Introducing Outasight - GangStarr Girl : GangStarr Girl

Introducing Outasight

[ 4 ] December 22, 2008 |

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It’s human nature to generalize, compartmentalize and label, especially when it comes to music. There’s “gangsta” rap, “conscious” rap, “hipster” rap and when it comes white R&B crooners, “blue eyed soul.” But what happens when those eyes are hazel green?

I did my research on him before we met but I still didn’t know what to expect that early December night when I walked into Earth Matters, an organic market/cafe tucked away on Manhattan’s Lower East Side. But there he was, the dark haired olive-skinned white boy who has got to be the love child of Lauryn Hill, Stevie Wonder, Mos Def and Maroon 5. He was laid back, wearing a blue button down shirt topped with a black and gray striped cardigan, gray pants and red and black hi-top Adidas, while eating a veggie burger. So this was Outasight? The man who should now be on every Gangstarr Girl’s radar.

Since creating an online buzz with the release of his June LP Radio New York, the Yonkers native has gone on to sign a three album deal with Select Records (in November), and has been featured by premier websites like Okayplayer.com and XXLMag.com. He even beat Jack Bauer (not really but kind of) in a competition where the end result was his video for “Good Evening (Dream Big)” being placed in rotation on MTVU. Everything about him came together as I engaged him in conversation. He’s witty, funny, cute, unassuming and smart–everything that is Gangstarr. He chopped it up with me about his burgeoning career, why he likes Gangstarr Girls and how he manages to create his own lane in the world of hip-hop soul.

GG: You dropped radio Radio New York back in June so are you still pushing that?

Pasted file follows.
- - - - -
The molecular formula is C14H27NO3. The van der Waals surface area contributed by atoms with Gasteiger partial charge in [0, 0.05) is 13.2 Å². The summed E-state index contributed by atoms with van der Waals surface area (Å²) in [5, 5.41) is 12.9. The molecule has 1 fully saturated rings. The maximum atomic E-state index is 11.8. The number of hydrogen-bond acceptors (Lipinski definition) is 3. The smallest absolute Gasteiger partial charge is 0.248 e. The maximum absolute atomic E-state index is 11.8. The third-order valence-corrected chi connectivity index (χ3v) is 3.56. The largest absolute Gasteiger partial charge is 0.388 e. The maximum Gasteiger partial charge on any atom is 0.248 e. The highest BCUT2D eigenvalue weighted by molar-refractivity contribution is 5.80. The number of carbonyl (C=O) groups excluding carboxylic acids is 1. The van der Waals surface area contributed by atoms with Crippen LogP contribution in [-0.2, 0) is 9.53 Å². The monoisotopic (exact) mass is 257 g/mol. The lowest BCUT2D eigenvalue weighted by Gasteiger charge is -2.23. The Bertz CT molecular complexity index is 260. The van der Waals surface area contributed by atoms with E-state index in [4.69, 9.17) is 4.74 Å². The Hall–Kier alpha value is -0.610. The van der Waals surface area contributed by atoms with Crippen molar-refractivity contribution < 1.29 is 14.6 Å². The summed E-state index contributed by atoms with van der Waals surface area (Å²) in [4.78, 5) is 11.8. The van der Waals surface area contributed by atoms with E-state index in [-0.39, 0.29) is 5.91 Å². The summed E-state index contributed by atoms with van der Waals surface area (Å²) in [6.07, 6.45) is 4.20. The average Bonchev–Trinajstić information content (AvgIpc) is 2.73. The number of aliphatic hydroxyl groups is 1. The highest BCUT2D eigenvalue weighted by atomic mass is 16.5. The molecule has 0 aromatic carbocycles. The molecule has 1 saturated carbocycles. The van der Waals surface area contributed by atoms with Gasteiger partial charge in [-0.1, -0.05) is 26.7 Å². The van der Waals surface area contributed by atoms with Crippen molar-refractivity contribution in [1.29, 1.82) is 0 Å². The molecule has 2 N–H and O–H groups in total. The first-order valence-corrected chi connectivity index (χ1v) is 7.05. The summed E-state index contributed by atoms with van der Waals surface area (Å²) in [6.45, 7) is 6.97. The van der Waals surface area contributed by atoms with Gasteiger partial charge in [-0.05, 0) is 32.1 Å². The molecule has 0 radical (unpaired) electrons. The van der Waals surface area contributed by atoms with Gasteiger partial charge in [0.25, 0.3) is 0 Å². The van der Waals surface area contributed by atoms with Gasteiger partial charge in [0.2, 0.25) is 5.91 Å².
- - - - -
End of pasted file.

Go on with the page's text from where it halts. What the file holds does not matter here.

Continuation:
O: We had to work that for a while. We originally planned to try to do all the promotion at once but it was all spread out. I was a feature artist on MySpace two months after we dropped so we were working that, and the video dropped in October so it was a lot of working the record until now. I just got back in the studio working on my next project, but since the release it’s been promotion and just trying to get the name out there and have people hearing the music.

GG: You’re talking about the video for “Good Evening” right?

O: Yeah.

GG: Didn’t you beat out quite a few people in a competition to get it in rotation on MTVU?

O: [smiles shyly] It was an upset.

S: Don’t try to be modest.

O: I won The Freshmen it’s a weekly contest [and] it was pretty big. I beat this dope group called HoneyHoney and they’re signed to Kieffer Sutherland’s label and he was in the video. I remember watching all the videos and I see Keiffer Sutherland(from 24) and I’m like “Damn, how and I supposed to beat Jack Bauer.”

S: And you did.

O: Yeah, well, I got great fans, friends and family. So many people hit me up [saying they voted] so I really appreciate that.

GG: Speaking of family, let’s talk about your parents–

O: My dad was a musician–well, he still is–but now he just chills. He plays the guitar, he’s a rock guy.

GG: Did you ever have jam sessions growing up?

O: No. My dad is real pain in my ass. He’s real O.G. about things. He handed me this guitar at age 12 and was like play. I was like you ain’t gonna teach me? He was like nah learn it yourself.

GG: So you really just taught yourself? Just like that?

O: I had to. I would only see him on weekends and he wasn’t about teaching me how to play.

GG: How about your mom?

O: She loved everything. She was a record collector big time. But for my mom, Stevie Wonder and The Beatles all day.

GG: Do you listen to that too?

O: You know what’s crazy? I still actually listen to The Beatles. I was listening to them yesterday–The White Album. I probably started hearing that when I was five so that’s like 20 years–that’s what you call timeless. That’s what I’m trying to be, timeless.

GG: How’d u get into hip-hop?

O: I’m just a music lover. I’ve been listening to hip-hop for as long as I can remember. I was like 8-years-old and my first CDs were Low End Theory and 3 Feet and Rising.

GG: You’re mom bought those for you willingly?